Okay, this guy was a working class guy. His daddy was a postal worker. When he was 16 years old, he hitchhiked from Brighton, MA to Seattle then freighthopped trains back home. He did a year in the Merchant Marine before signing up for the US Marine Corps. He rose through the ranks to become a four-star general running the entire Southern Command. John Kelly has been around the block more than once. He knows when something stinks.

Kelly could smell the stank. He stayed anyway.

But he agreed to be Comrade Trump’s Director of Homeland Security. After six months, Trump made him his second Chief of Staff. He lasted a year and a half before Trump did what he always does and fired him. John Kelly had two whole years to evaluate Trump’s fitness to be president. He had two years in which to speak up about the stank that inhabits the White House. He had three years, really, counting the year after Trump fired him.

Now Kelly finally lets loose? Now, after Trump’s impeachment acquittal? Fuck him. You don’t get to put your integrity and decency in a closet for three years, then pull them out, shake off the dust, and wear them again in public in the hope that they’ll somehow mask the Trump stank that’s attached to you.

John Kelly, Kirstjen Nielsen, Kellyanne Conway, Hope Hicks — they’ve all got the stank on them.

How many times has this happened? How many people have agreed to work with Trump, apparently under the impression they can somehow avoid the stank that has attached to every other person who has ever worked with Trump? They all get betrayed and fired and stank-covered. How many of them make some raggedy-ass attempt to recover some last tattered unstanked shred of dignity and integrity?

The Trump stank is all-encompassing. You can’t escape it. It corrupts and infuses everything and everybody it touches. Every person who has willfully served Trump has the stank on them, and it’ll never go away. John Kelly has the stank on him forever. Republicans in Congress have the stank on them forever. The stank will never entirely leave the White House. The United States of America will forever be tainted with the stank of the Trump administration.

That’s the truth of it, and that’s exactly the way it should be.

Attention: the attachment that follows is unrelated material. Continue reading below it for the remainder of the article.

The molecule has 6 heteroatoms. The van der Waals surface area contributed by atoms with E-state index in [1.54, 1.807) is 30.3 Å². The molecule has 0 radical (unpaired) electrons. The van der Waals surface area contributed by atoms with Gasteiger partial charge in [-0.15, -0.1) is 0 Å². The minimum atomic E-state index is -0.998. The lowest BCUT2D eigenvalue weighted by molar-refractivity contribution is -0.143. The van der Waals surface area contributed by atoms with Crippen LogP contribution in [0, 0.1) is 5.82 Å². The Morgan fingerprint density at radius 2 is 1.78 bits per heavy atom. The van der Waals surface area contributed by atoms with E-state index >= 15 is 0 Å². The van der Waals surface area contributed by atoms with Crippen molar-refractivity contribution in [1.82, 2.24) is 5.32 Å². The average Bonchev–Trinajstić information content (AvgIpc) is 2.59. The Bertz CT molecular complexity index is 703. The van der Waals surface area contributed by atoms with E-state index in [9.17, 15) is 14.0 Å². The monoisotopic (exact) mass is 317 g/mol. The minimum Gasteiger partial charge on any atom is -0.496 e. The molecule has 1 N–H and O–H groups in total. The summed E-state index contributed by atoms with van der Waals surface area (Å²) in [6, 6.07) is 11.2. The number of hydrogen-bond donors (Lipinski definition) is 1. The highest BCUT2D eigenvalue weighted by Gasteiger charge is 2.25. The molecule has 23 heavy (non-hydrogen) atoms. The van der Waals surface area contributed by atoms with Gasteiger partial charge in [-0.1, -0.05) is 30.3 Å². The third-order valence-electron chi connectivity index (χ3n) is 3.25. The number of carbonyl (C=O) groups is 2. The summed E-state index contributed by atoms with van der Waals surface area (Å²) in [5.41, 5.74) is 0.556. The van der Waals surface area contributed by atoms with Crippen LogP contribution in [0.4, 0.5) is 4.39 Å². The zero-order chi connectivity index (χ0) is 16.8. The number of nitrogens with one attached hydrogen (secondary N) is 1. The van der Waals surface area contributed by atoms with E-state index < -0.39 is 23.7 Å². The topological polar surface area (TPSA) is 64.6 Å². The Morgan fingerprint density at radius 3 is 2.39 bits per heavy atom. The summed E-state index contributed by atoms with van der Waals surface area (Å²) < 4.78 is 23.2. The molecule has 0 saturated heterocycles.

a terrible week for the democrats

This morning — just now, in fact — a dear friend said this on Facebook:

[W]here the fuck are the Iowa caucus results? This has been a terrible week for Democrats.

I have thoughts about this. I mean, she’s absolutely right. It’s been a terrible week for Democrats. Yeah, the Iowa caucus is a shitshow. The whole mobile app thing was a colossal fuck-up. But let me remind folks that for years everybody (including me) has made the argument that Iowa doesn’t matter — that it’s not in the least representative of the nation as a whole, that the caucus process is wildly out of date and inherently undemocratic, and that it’s a massive waste of time and money to devote so much attention to a state with only a few electoral votes. I agree with all of that.

And yet, at the same time, folks are saying that the Iowa debacle is going to ruin the election for Democrats. We are doomed. C’mon, people — either Iowa is important or it’s not. (SPOILER: it’s not.) This is just an early own-goal, as we say in futbol. But it’s not the game. Chill the fuck out. Remember that every single week — hell, often every single day — Republicans, with the help of Comrade Trump his ownself, say and do shit that in ordinary times would cause the government to collapse in on itself.

Some folks are worried that Trump will use the Iowa debacle to suggest the entire electoral system is rigged and unfair. But we all know — we all KNOW — he’s going to say that anyway. It’s not as if he’s concerned with evidence. The fact that the caucus results (whenever they’re released) are reliant on rigorous double and triple-checking of paper ballots (well, voter preference cards — same thing, really) won’t matter. If the Iowa caucus was run by saints and actual winged angels counted the votes and marked each with a golden sigil, Trump would still claim it was rigged and his followers would believe him. These are people who defended Trump when he tweeted about the Kansas City Chiefs being based in Kansas. Evidence isn’t necessary.

Comrade-President Donald J. Trump making a nuanced, evidence-based argument.

Here’s a really sad and shameful thing to say: the Iowa debacle will dissipate soon and will carry no more political weight (and this is really sad and shameful) than the fact that there’s still no clean water in Flint, Michigan. That’s the ugly truth about politics in the US right now. The most horrible, awful, appalling things are soon relegated to footnotes and asterisks.

Has it been a terrible week for the Democrats? Yes, without argument. And it’s not over yet. Today the Senate will vote to acquit Comrade Trump of crimes they admit he committed. It’s as terrible a week as we’ve had. Not just for Democrats, but for all of representative democracy.

And in a couple of weeks, it won’t make a lick of difference. We have a long, savage primary season ahead of us, followed by an equally savage election. This week won’t be remembered because the Iowa DNC decided to rely on a poorly-designed app and delivered results late; it’ll be remembered as the week Trump lied through the State of the Union speech, gave the Medal of Freedom to a racist radio show host, and was given a free pass by Republicans despite having committed impeachable crimes.

Democrats need to calm down and focus.